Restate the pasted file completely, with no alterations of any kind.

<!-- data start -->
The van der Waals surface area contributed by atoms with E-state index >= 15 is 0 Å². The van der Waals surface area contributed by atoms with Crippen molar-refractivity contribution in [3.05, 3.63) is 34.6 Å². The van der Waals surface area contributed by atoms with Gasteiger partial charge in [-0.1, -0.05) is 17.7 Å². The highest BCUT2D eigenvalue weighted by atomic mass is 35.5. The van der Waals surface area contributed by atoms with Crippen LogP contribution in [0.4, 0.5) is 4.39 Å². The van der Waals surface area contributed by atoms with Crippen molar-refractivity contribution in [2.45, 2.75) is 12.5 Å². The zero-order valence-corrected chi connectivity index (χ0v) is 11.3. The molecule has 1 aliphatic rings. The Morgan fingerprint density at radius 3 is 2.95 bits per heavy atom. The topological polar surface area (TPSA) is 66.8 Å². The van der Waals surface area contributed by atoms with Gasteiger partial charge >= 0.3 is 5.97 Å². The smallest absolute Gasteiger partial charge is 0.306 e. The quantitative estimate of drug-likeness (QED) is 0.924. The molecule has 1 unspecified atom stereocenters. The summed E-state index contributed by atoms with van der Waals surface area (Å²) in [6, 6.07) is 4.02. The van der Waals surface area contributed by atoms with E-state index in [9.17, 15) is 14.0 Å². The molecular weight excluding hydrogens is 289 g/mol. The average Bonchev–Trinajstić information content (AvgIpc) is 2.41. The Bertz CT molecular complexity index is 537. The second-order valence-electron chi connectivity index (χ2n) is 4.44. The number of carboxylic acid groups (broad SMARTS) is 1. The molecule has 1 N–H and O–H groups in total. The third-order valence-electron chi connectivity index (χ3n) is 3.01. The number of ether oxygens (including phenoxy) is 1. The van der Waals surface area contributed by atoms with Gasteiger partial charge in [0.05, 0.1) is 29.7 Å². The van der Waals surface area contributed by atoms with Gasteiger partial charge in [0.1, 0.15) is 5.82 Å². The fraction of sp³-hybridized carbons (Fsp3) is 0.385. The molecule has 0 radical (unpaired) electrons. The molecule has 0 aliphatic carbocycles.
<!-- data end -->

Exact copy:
The van der Waals surface area contributed by atoms with E-state index >= 15 is 0 Å². The van der Waals surface area contributed by atoms with Crippen molar-refractivity contribution in [3.05, 3.63) is 34.6 Å². The van der Waals surface area contributed by atoms with Gasteiger partial charge in [-0.1, -0.05) is 17.7 Å². The highest BCUT2D eigenvalue weighted by atomic mass is 35.5. The van der Waals surface area contributed by atoms with Crippen LogP contribution in [0.4, 0.5) is 4.39 Å². The van der Waals surface area contributed by atoms with Crippen molar-refractivity contribution in [2.45, 2.75) is 12.5 Å². The zero-order valence-corrected chi connectivity index (χ0v) is 11.3. The molecule has 1 aliphatic rings. The Morgan fingerprint density at radius 3 is 2.95 bits per heavy atom. The topological polar surface area (TPSA) is 66.8 Å². The van der Waals surface area contributed by atoms with Gasteiger partial charge >= 0.3 is 5.97 Å². The smallest absolute Gasteiger partial charge is 0.306 e. The quantitative estimate of drug-likeness (QED) is 0.924. The molecule has 1 unspecified atom stereocenters. The summed E-state index contributed by atoms with van der Waals surface area (Å²) in [6, 6.07) is 4.02. The van der Waals surface area contributed by atoms with E-state index in [9.17, 15) is 14.0 Å². The molecular weight excluding hydrogens is 289 g/mol. The average Bonchev–Trinajstić information content (AvgIpc) is 2.41. The Bertz CT molecular complexity index is 537. The second-order valence-electron chi connectivity index (χ2n) is 4.44. The number of carboxylic acid groups (broad SMARTS) is 1. The molecule has 1 N–H and O–H groups in total. The third-order valence-electron chi connectivity index (χ3n) is 3.01. The number of ether oxygens (including phenoxy) is 1. The van der Waals surface area contributed by atoms with Gasteiger partial charge in [0.05, 0.1) is 29.7 Å². The van der Waals surface area contributed by atoms with Gasteiger partial charge in [0.1, 0.15) is 5.82 Å². The fraction of sp³-hybridized carbons (Fsp3) is 0.385. The molecule has 0 radical (unpaired) electrons. The molecule has 0 aliphatic carbocycles.